Can anyone recommend what weight fiberglass cloth to use when glassing over a foam mold (that will be removed.) How many layers to make a sufficiently strong but light hull? Also, is it best to try to do the whole hull in one sheet or multiple strips? (i.e. is the rule-of-thumb to use fewer sheets and thus fewer seams to deal with later?)
Hopefully Dick Lemke will chime in, as he has a lot of experience with that construction method.
In general you want to use whole sheets of glass if you can. It’s harder to do, but generally produces a stronger hull. If I was making the hull I would use 2 layers of 6 oz. cloth, and then ad reinforcements around the high load areas. However it should be noated that i alwas over build things.
HI dan - good to hear from you again.
I used 2 layers of 4 oz. and found a bit of “oil canning” on the larger, flatter surfaces. It isn’t large, but can be noticed when picking up the boat by the main hull. My big cat also did that, so perhaps it isn’t a problem. Add reinforcement around dagger and rudder areas, and of course where deck fittings and cross beams attach. If you are stepping mast to bottom of main hull, a patch of carbon - or even a plate/strip wouldn’t be a bad idea.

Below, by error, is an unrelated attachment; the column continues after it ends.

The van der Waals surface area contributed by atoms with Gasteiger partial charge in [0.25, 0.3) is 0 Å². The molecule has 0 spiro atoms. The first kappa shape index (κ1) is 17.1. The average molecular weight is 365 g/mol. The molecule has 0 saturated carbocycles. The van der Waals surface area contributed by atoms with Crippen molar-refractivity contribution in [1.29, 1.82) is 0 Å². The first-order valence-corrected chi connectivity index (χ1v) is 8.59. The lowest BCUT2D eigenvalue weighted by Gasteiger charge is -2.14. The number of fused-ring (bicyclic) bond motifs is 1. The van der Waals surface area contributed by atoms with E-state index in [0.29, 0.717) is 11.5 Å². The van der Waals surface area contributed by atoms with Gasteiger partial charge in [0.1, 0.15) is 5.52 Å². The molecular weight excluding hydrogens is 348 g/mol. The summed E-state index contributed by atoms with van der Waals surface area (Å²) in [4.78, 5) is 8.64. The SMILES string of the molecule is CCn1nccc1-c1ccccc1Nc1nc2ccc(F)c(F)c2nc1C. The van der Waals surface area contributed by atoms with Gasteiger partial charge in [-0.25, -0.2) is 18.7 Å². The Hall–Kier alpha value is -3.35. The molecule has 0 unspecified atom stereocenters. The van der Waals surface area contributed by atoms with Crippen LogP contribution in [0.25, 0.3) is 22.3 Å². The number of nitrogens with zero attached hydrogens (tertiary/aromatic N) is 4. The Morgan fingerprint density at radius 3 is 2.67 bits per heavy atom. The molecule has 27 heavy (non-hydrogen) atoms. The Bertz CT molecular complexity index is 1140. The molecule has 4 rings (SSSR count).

Keep in mind that the curves on the hulls add strength - so you can’t compare to a flat piece of two layers of cloth. You can always do a test layup on curved piece of scrap foam. I am posting on a different thread, that the foam float for my F-48 hull weighed in at 5.2 oz. and I plan to try leaving foam in, using one layer of 4 oz. glass as it will be backed by foam. Will have to get a weight on that when glass is applied.
The only reason I like 4 oz cloth, is the weave “disappears” easily with one coat of resin (2 at most) so weight is reduced. Larger weave on heavier weight cloth requires more resin to fill - thus a marginally heavier boat - but sure don’t want to argue that point. Paint adds weight too !
It may be hard to wrap an entire hull with glass and keep out puckers and folds. I would lay up half hull with thin tape along the seam line. Using single piece you will go nuts trying to get it to lay flat especially around the bow and transom areas.